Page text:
In the United States, nearly 50 million Americans suffer from migraine, the majority of whom are between 25 to 55 years of age. The costs of treating this large population have been estimated to be $22 billion annually. A new report, published by the Pharmacy Benefit Management Institute, found that direct healthcare costs for patients with migraine were estimated at $2571 higher than those for similar patients who don’t experience migraine.
In the United States, nearly 50 million Americans suffer from migraine, the majority of whom are between 25 to 55 years of age. The costs of treating this large population have been estimated to be $22 billion annually.
A new report, published by the Pharmacy Benefit Management Institute (PBMI), found that direct healthcare costs for patients with migraine were estimated at $2571 higher than those for similar patients who don’t experience migraine. Furthermore, not only do patients with migraine experience greater healthcare costs, but their employers also feel residual effects from the disease, as well. According to the report, “workers with migraine cost employers an additional $2834 in lost productivity compared with those who do not suffer from migraine.” Indirect costs from reduced productivity and workers unable to attend work are estimated to reach $12 billion annually.
The diagnosis of migraine requires patients to experience at least 5 headache attacks that meet the following criteria: a headache that lasts 4 hours to 72 hours, nausea and/or vomiting or an extreme sensitivity to light and sound, unilateral in location with moderate to severe pain with pulsating qualities, and aggravated by or causing the patient to avoid physical activities. The report also noted that Americans aged 12 years and older have an 11.7% annual prevalence of migraine, with women experiencing much higher rates than men (17.1% vs 5.6%, respectively).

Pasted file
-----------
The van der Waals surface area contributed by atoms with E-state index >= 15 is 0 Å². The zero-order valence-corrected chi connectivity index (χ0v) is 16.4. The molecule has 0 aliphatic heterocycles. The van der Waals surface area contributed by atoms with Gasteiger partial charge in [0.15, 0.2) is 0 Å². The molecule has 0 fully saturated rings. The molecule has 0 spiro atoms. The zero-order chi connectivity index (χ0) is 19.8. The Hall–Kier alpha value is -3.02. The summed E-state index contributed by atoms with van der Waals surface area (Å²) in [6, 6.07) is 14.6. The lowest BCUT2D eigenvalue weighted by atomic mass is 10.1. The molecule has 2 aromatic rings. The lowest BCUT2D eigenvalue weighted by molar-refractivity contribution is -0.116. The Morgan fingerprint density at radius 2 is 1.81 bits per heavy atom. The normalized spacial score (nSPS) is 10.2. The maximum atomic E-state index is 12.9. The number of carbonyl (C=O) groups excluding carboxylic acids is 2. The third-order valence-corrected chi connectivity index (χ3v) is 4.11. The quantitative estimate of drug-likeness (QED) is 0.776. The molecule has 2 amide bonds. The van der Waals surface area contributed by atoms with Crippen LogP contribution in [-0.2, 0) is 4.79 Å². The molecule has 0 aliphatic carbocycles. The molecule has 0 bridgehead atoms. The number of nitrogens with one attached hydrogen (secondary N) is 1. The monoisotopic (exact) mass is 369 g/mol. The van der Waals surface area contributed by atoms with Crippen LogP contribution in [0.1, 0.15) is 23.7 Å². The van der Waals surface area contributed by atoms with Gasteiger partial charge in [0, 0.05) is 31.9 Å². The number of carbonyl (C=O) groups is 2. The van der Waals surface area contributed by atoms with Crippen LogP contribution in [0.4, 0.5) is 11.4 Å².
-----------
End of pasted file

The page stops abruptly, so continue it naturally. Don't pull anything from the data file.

In May 2018, the first biologic therapy specifically for the prevention of migraine received FDA approval. The therapy, erenumab-aooe (Aimovig), a calcitonin-gene-related peptide (CGRP) is a once-monthly, self-injected treatment that costs an estimated $6900 per year. By September 2018, 2 other CGRP inhibitors had also received FDA approval.
PBMI’s report noted that in a survey of patients diagnosed with migraine that was conducted in spring 2018, only one-third of patients were aware that CGRP inhibitors exist as a treatment option. Though plan sponsors had a higher awareness of CGRP inhibitors, most patients surveyed reported that their insurance plan covered traditional preventive and acute treatment medications (79% and 76%, respectively, n = 306), while less than half currently covered specialty medications with 48% covering Botox injections and 22% covering CGRP inhibitors.
Plan sponsors employ several clinical and utilization programs for migraine, including step therapy, which requires a patient to use a less expensive drug (in this case, a ‘nonspecialty agent’) and experience no clinical benefit prior to moving to another, more expensive medication (69%); prior authorization based on migraine frequency (60%); prior authorization based on migraine severity (55%); and step therapy that requires the trial of at least 2 different nonspecialty agents from 2 different drug classes (43%).
PBMI asked plan sponsors what outcomes they wished to see from CGRP inhibitors in order to inform future drug benefit decisions. Half or more of total respondents (n = 306) reported improvement in the number of migraine days, improvement in migraine severity, reduced use of narcotic analgesics, and improvements in emergency department/urgent care use.
In terms of insurance coverage, the report found that as more CGRP inhibitors receive FDA approval and come to market, plan sponsors will need to “evaluate and adjust current benefit designs to best meet the needs of their organization and members.”